work? It might. It is a little
more fascist, a little more
totalitarian, a little less subject
to checks and balances than
what we have now. And so it
might work. After all,
Mussolini made the trains run
on time (or so they say), and I
guess Josef Stalin made the
Gulag work. This might work
too.
There is another scheme we
could think about, but
unfortuately it is a lot simpler.
It does not require us to
"recruit" anybody students,
professors, or anyone else.
And it does not require us to
give anyone a mandate. (Just
who is this "us" anyway?) All
it requires is that people who
want to do good just go ahead
and do it.
Is there a housing shortage in
Ann Arbor? Maybe. If there
is, then maybe two or three
economics students could get

english course. It may even be
something which they would
not learn in an economics
course.
And who knows? It could

even make them better qualified
to be bureaucrats when that
comes their way.
Would this work? I don't
know. Maybe it is too simple.

Shanty

accurately represents apartheid

To the Daily:
I consider myself to be
"middle of the road." I've
always felt that to declare that
you side with the Right or the
Left, Republican or Democrat,
was pinning yourself down to a
prescribed way of looking at an
issue, instead of deciding for
yourself. Whatever the issue,
I've always been entertained by
the mostly predictable stances
taken by both sides.
I have been curiously
following the Daily's Letters
to the Editor that are concerned
with the shanty on the Diag.
Right or Left, I can see only
one justifiable view of the
present situation in South
Africa, and I think that this is
the view that the great majority
of students at the University
hold . Apartheid must be
stopped.
As with any issue, there are
some people who feel more
strongly about ending apartheid
than others. These are the
people who have constructed
the shanty on the Diag. The
shanty is a realistic
representation of the actual
living conditions of a black
South African. It is not very
appealing to look at, let alone
Borowsky OK
To the Daily:
I just wanted to compliment
Mark Borowsky on his
insightful and humorous
column "Mets win : U must
live with fans". (Daily,
11/29/86) If anything, the
response to the column in the
Daily's letters section proves
that New Yorkers at Michigan
are aggressive (a polite way to
say pushy) and oversensitive
("crybabies"). A certain
segment of New Yorkers here--
those whose letters chastised
Borowsky--obviously cannot
recognize humor when it is
written.
To all of those people I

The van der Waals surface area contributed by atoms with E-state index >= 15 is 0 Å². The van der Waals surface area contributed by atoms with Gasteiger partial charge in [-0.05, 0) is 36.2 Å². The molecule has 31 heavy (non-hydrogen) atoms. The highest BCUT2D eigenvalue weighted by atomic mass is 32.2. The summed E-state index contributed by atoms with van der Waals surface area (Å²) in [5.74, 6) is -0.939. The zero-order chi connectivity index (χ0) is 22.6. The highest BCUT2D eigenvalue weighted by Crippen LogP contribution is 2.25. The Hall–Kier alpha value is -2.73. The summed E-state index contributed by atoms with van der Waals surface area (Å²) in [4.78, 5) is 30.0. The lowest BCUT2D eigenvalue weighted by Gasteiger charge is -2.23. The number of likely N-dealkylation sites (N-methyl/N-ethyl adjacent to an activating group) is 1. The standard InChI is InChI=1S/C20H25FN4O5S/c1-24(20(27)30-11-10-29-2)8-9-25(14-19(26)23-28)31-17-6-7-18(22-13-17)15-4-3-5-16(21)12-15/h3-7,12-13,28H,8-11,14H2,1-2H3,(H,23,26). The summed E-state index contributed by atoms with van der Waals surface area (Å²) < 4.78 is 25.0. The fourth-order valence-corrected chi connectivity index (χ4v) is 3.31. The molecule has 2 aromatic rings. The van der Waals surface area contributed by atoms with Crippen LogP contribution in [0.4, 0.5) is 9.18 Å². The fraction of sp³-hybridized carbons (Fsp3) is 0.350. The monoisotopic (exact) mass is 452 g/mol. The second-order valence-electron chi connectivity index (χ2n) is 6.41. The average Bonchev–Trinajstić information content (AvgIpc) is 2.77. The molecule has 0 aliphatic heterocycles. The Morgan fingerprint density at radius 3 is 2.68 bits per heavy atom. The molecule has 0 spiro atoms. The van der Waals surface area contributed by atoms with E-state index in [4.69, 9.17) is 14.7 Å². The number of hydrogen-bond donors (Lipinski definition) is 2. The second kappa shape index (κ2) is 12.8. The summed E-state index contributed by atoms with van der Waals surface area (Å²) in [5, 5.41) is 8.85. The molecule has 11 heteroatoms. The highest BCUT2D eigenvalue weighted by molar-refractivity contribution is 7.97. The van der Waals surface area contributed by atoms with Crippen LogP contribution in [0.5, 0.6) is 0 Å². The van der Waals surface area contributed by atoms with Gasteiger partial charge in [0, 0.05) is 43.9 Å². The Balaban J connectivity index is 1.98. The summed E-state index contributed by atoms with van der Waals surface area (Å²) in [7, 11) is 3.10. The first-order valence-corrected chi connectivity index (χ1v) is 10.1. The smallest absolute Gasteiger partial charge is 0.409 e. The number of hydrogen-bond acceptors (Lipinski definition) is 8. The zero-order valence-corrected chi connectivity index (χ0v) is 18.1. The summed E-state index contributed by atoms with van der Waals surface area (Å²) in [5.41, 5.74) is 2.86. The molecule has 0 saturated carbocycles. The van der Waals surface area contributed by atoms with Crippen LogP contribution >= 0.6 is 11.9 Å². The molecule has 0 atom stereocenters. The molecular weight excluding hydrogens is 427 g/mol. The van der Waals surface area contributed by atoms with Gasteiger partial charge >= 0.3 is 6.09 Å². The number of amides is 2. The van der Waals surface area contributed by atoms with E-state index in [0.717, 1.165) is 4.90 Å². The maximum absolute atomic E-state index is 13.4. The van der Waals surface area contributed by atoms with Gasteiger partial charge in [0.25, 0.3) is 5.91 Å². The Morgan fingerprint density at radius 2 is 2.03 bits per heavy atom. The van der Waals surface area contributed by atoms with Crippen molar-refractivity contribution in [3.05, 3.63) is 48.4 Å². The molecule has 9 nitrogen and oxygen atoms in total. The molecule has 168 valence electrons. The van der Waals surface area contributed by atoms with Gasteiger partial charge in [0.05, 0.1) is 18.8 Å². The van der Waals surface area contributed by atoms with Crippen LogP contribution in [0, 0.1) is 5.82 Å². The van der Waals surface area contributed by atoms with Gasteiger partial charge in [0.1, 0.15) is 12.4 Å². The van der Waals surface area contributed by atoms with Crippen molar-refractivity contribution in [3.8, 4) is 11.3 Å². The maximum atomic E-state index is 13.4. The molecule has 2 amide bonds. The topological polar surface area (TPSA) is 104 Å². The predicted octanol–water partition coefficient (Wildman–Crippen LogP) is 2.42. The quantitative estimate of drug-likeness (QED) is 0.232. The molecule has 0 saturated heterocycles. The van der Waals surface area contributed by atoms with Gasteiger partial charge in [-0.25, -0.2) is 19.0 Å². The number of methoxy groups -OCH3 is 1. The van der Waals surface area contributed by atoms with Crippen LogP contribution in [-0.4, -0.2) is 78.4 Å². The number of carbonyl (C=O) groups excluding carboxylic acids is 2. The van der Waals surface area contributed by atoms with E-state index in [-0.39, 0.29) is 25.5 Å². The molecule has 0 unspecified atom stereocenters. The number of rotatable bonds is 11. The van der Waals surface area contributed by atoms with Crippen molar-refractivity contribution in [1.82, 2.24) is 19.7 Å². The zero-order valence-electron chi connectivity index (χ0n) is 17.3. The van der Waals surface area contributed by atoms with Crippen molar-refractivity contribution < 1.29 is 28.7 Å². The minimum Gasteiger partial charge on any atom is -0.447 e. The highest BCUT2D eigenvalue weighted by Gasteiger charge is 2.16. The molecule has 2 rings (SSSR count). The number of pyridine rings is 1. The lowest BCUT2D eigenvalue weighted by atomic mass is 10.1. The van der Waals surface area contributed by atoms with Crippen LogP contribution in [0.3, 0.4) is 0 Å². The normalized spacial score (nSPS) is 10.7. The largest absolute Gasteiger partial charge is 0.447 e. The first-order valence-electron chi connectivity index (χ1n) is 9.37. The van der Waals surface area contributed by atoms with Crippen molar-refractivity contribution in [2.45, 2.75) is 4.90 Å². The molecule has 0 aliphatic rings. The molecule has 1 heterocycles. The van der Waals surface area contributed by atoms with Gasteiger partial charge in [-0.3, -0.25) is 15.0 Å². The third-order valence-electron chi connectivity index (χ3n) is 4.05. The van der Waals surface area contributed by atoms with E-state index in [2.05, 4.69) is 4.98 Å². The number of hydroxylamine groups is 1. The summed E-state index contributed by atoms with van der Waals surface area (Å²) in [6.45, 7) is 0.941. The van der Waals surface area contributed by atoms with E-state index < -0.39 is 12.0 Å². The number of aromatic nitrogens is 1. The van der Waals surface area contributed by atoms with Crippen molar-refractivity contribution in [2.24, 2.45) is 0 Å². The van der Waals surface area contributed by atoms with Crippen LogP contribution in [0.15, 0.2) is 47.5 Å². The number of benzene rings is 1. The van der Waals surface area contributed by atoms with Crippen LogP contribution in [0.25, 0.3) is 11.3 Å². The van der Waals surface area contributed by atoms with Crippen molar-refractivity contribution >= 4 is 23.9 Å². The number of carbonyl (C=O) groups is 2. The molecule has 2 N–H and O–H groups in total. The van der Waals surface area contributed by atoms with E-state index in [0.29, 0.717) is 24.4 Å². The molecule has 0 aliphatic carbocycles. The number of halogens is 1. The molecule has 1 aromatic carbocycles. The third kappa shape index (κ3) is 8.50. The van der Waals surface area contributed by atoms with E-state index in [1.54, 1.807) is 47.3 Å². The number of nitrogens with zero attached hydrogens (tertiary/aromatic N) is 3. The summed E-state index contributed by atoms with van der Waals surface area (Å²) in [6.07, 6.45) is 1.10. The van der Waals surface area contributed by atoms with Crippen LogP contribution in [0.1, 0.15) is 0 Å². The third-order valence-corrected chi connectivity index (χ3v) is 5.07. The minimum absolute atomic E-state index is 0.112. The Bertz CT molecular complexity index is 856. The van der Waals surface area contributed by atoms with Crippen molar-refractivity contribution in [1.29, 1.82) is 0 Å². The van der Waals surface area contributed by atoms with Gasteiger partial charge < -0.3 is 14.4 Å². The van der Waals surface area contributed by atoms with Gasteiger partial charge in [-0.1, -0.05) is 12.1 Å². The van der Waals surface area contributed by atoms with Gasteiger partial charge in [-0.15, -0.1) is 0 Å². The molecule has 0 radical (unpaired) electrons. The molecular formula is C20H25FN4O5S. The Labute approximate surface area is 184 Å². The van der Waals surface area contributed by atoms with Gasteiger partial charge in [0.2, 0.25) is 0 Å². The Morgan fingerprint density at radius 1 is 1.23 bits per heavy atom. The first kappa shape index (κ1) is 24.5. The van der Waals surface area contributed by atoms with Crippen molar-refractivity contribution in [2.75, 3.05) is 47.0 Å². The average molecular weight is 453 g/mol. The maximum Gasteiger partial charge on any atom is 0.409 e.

only have one thing to say:
How many New Yorkers does
it take to win a World Series?
Ten million. Twenty four to
play the game and 9,999,976

Greeks aiding charity hypocritical

live in (even with the lack of
affordable housing in Ann
Arbor). The shanty was
intended by its builders to
arouse awareness of the
situation in South Africa, and I
think that it's beginning to
work
Unfortunately there are
apparently a lot of people who
are unable to realize the
purpose of the shanty. These
people have been very vocal
lately, and have succeeded in
labeling the shanty as an
"eye-sore," putting the
anti-apartheid supporters on
the defensive. I can see how
while walking through the
Diag attempting to be tuned
out with the Walkman on full
blast and eyes hidden behind

To the Daily:
Why am I surprised? The
hypocrisies of the Greek
system have again appeared on
the Diag in the form of
"charity."
Throughout society, we
often see charity used the way
it has been here on campus,
but here it is even worse. Rich
men, seeking to be thought of
as wonderful humanitarians,
give to charities. They give
money they can afford to give.
Charity is supposed to be for
the benefit of the poor or
needy, but the real benefactors
are the givers. But the poor
and needy do gain some by
these contributions, and I do
not completely reject the
benefits of charity coming
from the Rockefellers or
Vanderbilts.
The Greeks on campus are
another story. They do not
give their money. They give
the hand-outs they get from
other people. They sacrifice
one, maybe two hours, of their
time to a charity, and then have
the gall to say how wonderful
they are. They use the charity
to justify their poor behavior

towards their neighbors and
fellow students. When I have
complained to them personally
about their unnecessary
behavior, they remark that the
Greeks are virtuous because.
they are charitable. If they
truly cared, then they would
not need to brag about it; they
brag about because they need
the political clout. What the
Greeks give to the charities
they take away from the
community around them by
many degrees.
So, when you are walking
through the Diag and see the
bucket, please think of the
people living next to the
Greeks and think of the
injustice they have wrought by
using the charities to justify
the pain they cause people.
Think of these things and pass
the bucket by; go home and
send a check to whatever
charity the drive claimed as its
sponsor; this way the needy
win; you win; and the Greeks
may be just that much closer
to facing the realities that they
must change their ways.
-Jon Jacob
November 5

mirrored sun glasses, that the
haggardly appearance of the
shanty could cause quite a jolt.
But then, most black South
Africans don't own Walkmans,
and their shanty towns are a
reality.
Yes, the shanty is a eyesore,
but the effort put forth by the
minority of people who have
thought it worth-while to
build the shanty is beautiful.
I suggest that somebody
construct on the Diag a
suburban type house, maybe
with a jacuzzi and neatly
trimmed shrubbery, in an
attempt to arouse awareness to
free the real captives.
-Joseph Heibel
November 2

Maybe there isn't enough of a
role in it for "us."
-George I. Mavrodes
Professor of Philosophy
October 31

C,'

v

6tciiA "t47 1e

, NAB 1 CCxf A DEAL rcwrw I a

|.... |...|.|.....

Back to Top

© 2020 Regents of the University of Michigan